What is an obstetric ultrasound?
An obstetric ultrasound or sonography is a procedure that uses high-frequency sound waves to produce pictures of a baby inside the mother’s womb. It also shows pictures of the mother's uterus and ovaries. It is an excellent tool to monitor the well-being of the mother and baby because it is a safe and painless procedure.
An obstetric ultrasound is an important part of ante-natal (before the delivery of the baby) care. It can provide a lot of information about the pregnancy such as
- Presence of a living embryo or fetus
- Age of pregnancy
- Expected date of delivery
- Presence of any abnormalities of the fetus
- Presence of an ectopic pregnancy (the embryo or fetus is present outside the womb)
- Position of the fetus inside the womb
- Position of the placenta and diagnosis of any placental abnormalities
- Number of embryos or fetuses (diagnosis of multiple pregnancies)
- Amount of the amniotic fluid around the developing fetus
- Presence of any opening or shortening of the cervix
- Adequacy of fetal growth
- Fetal well-being
What is a limited obstetrical ultrasound?
A limited ultrasound, as the name suggests, is performed to know about a specific aspect of the pregnancy such as the location of the embryo/fetus (inside the uterus or ectopic), whether the pregnancy is viable and the gestational age. A limited ultrasound does not provide detailed information about the fetal well-being or gender. It just answers the most basic and crucial questions. In early pregnancy, a limited ultrasound is important to rule out or diagnose an ectopic pregnancy (a pregnancy where the embryo is present outside the uterus), which is a dangerous condition. It may be done during labor to know about the position of the baby inside the uterus. A limited obstetrical ultrasound quickly helps determine the management of conditions such as vaginal bleeding during pregnancy. In such a situation, the ultrasound can tell whether the baby is alive or there are certain placenta abnormalities such as a low-lying placenta (when the placenta covers the cervix).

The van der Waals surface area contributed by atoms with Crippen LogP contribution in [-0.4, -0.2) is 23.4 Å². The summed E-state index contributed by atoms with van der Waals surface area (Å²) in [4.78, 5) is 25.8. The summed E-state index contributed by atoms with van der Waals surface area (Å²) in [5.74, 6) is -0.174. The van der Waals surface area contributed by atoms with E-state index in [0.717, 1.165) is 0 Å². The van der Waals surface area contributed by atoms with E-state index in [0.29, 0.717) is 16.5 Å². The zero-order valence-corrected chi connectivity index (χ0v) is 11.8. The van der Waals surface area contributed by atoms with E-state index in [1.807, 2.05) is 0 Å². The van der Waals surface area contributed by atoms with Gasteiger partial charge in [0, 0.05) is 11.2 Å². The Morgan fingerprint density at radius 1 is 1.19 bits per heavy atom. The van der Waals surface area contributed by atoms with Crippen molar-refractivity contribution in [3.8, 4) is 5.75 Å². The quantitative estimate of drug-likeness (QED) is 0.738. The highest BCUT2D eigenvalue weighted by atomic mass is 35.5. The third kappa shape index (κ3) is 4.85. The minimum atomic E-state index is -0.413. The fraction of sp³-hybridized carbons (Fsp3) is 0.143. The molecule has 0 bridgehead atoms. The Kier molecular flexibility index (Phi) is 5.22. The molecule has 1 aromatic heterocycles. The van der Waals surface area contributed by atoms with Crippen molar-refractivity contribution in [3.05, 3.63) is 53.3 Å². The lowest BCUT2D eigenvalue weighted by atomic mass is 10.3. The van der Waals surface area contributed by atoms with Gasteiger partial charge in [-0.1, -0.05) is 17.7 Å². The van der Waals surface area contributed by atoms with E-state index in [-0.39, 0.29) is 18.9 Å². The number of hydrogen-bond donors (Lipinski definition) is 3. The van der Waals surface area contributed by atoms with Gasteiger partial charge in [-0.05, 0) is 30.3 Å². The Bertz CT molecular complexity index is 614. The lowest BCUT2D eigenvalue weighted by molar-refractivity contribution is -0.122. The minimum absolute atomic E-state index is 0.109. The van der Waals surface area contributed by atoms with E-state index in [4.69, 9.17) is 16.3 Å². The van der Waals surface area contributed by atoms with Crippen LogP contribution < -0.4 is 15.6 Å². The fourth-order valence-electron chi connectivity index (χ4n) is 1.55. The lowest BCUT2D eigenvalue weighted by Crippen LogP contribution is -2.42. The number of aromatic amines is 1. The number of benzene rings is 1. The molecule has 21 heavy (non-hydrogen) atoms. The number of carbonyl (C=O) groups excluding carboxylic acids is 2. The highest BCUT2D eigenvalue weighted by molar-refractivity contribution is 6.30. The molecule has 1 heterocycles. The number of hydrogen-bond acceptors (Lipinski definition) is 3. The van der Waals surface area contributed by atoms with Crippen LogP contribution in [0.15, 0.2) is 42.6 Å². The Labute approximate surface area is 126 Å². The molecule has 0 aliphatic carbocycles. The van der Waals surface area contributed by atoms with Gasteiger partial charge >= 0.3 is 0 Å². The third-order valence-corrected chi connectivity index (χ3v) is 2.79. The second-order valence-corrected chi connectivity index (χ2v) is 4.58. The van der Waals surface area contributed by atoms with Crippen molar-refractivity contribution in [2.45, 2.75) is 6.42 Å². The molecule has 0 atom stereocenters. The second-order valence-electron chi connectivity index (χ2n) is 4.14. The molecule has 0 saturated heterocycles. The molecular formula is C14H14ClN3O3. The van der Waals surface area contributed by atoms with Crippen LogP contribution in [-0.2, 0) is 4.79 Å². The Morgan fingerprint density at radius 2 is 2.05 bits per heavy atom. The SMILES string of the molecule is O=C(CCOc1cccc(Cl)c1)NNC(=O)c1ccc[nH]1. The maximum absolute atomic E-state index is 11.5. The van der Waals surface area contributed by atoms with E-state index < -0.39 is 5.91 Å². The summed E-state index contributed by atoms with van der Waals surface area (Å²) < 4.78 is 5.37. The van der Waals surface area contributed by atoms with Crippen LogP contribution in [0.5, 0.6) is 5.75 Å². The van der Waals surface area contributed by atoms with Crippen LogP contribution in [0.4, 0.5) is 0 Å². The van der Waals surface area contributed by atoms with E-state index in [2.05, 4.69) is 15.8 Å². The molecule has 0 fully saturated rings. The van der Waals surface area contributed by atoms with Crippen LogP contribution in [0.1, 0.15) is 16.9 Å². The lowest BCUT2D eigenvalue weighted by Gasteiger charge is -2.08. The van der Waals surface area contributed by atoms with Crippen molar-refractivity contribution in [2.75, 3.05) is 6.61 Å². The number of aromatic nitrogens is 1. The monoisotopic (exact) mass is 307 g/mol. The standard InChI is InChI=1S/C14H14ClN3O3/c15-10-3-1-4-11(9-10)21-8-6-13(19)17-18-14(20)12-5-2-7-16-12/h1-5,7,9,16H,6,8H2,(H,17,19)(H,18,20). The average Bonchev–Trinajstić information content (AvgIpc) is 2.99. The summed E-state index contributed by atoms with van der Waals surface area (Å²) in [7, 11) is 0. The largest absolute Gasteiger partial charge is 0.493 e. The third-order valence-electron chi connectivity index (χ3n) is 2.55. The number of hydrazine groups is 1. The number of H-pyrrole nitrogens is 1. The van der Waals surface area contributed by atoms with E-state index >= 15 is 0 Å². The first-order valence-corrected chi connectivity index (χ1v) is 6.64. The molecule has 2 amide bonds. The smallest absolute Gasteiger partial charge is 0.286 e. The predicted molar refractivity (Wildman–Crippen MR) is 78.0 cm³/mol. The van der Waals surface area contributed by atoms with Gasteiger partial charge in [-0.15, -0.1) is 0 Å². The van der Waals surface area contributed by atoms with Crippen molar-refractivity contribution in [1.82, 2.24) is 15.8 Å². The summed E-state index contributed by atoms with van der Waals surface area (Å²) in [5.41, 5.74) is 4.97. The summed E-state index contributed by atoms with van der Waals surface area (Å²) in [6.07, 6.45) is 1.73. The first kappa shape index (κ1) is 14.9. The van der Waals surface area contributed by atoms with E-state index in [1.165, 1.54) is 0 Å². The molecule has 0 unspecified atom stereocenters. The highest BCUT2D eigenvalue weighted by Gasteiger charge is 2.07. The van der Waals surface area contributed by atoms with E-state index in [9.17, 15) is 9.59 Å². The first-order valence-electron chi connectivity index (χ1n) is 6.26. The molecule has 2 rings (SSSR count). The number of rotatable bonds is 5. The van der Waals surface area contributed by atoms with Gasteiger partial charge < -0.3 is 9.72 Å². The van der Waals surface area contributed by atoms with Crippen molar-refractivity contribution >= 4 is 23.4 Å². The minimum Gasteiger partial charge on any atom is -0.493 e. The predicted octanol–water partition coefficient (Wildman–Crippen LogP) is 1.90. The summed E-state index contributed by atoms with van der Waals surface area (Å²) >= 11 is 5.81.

For example, if a woman is in labor, a limited ultrasound exam may be done to check the fetus’s position in the uterus. If a woman has vaginal bleeding, an ultrasound may be used to see if the fetal heart is still beating or if the placenta is too low.
How many ultrasound examinations are required during pregnancy?